What kind of resumé will cause a prospective employer to sit up and take notice? First of all, it’s important to customize your resumé to suit the requirements of the company and the overall field. Also, it’s good practice to include key phrases or specific buzzwords that appear in the job ads you’re applying to. Including those “ping” phrases shows employers that you’ve read each job ad carefully and understand the demands and prerequisites of the job. Another important rule of thumb: your resumé should be no longer than two pages—a recruiter or potential employer will have neither the time nor the inclination to pore over the six-page story of your life. A long and dense resumé could end up filed away into oblivion or, worse, tossed into the recycle bin.
Keep in mind that your resumé is a very powerful marketing tool, so never rush it. Proofread it multiple times, do a spell-check, and always run it by at least one other pair of eyes. In addition, save it and let it “simmer” for at least a few hours before you proof it one last time. Our perceptions tend to glaze over when we’ve worked on even a short document for an extended period of time, and subtle mistakes and inconsistencies can slip under the radar as a result.
When planning the content and format of your resumé, refer to good existing models. Ask friends and co-workers to share their resumés with you—you don’t have to start from scratch! Employment agencies, guidance counselors and career coaches can also provide sound examples of what a good resumé looks like. Structure your resumé with a brief summary of qualifications first, followed by your work experience—and make sure to list your most recent job first. Next, itemize your educational achievements. Be sure to include past and present volunteer work and other forms of community involvement. These commitments can reassure a prospective employer that you are an individual of strong and dependable character.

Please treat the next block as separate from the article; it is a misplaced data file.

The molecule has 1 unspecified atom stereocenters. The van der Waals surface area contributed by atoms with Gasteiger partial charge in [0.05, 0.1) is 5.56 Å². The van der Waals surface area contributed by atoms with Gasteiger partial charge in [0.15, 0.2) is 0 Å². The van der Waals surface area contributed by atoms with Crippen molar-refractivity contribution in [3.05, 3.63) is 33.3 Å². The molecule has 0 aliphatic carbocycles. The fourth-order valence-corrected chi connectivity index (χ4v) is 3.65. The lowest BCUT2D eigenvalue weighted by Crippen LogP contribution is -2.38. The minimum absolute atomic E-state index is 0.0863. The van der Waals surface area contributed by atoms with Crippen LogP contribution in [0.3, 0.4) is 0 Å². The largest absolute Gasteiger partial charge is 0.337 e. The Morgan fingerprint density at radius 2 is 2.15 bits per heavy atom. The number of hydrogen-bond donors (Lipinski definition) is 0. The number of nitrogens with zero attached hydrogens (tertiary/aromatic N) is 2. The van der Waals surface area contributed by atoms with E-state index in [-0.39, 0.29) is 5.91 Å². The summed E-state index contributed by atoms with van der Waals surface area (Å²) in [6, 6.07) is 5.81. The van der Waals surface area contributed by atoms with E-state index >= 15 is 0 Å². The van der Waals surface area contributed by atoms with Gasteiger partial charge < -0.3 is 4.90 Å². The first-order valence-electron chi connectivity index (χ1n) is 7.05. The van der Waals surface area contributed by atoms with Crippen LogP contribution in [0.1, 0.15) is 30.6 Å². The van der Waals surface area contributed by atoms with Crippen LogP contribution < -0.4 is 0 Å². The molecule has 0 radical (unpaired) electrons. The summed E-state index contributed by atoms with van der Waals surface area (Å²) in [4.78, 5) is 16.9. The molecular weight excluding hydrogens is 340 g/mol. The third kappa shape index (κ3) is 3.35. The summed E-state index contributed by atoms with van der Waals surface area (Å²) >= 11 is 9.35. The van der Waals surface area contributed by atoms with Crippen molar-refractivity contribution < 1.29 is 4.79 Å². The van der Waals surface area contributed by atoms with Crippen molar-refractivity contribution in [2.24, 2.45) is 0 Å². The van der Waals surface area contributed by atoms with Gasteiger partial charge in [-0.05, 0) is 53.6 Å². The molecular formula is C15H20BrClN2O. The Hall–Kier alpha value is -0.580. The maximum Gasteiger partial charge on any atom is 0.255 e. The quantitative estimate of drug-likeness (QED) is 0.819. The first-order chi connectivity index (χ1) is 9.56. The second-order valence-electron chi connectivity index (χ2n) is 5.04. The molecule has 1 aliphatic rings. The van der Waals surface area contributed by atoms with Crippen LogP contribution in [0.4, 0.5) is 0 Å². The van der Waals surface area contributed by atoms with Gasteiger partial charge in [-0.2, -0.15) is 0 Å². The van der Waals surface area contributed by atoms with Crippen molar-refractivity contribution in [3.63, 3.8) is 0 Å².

In your bulleted lists of skills and work experience, use concise, economical language and maintain parallel phrasings—in terms of verb tense, for example—as any kind of inconsistency can hinder your chances of making a good first impression. Stop and reflect on all the attributes that you think will catch the attention of a prospective employer—including awards, achievements, and anything else you are particularly proud of. Your goal should be to give the reader a clear snapshot of what kind of person you are, and to make yourself look as impressive as possible.
Here are a few other tips:
- Include all of your contact information at the top of the page: home address, phone number(s), email address(es) and your website URL, if you have one.
- Use a plain-type font in black ink (no coloured ink or paper).
- Avoid decorative borders or other frills.
- Always be totally honest in terms of your employment and volunteer history.
- Although you can cite your references as “available upon request,” you should choose people who you are certain will provide a glowing recommendation.
If you keep these tips in mind, you are well on your way to creating the perfect resumé and a great first impression.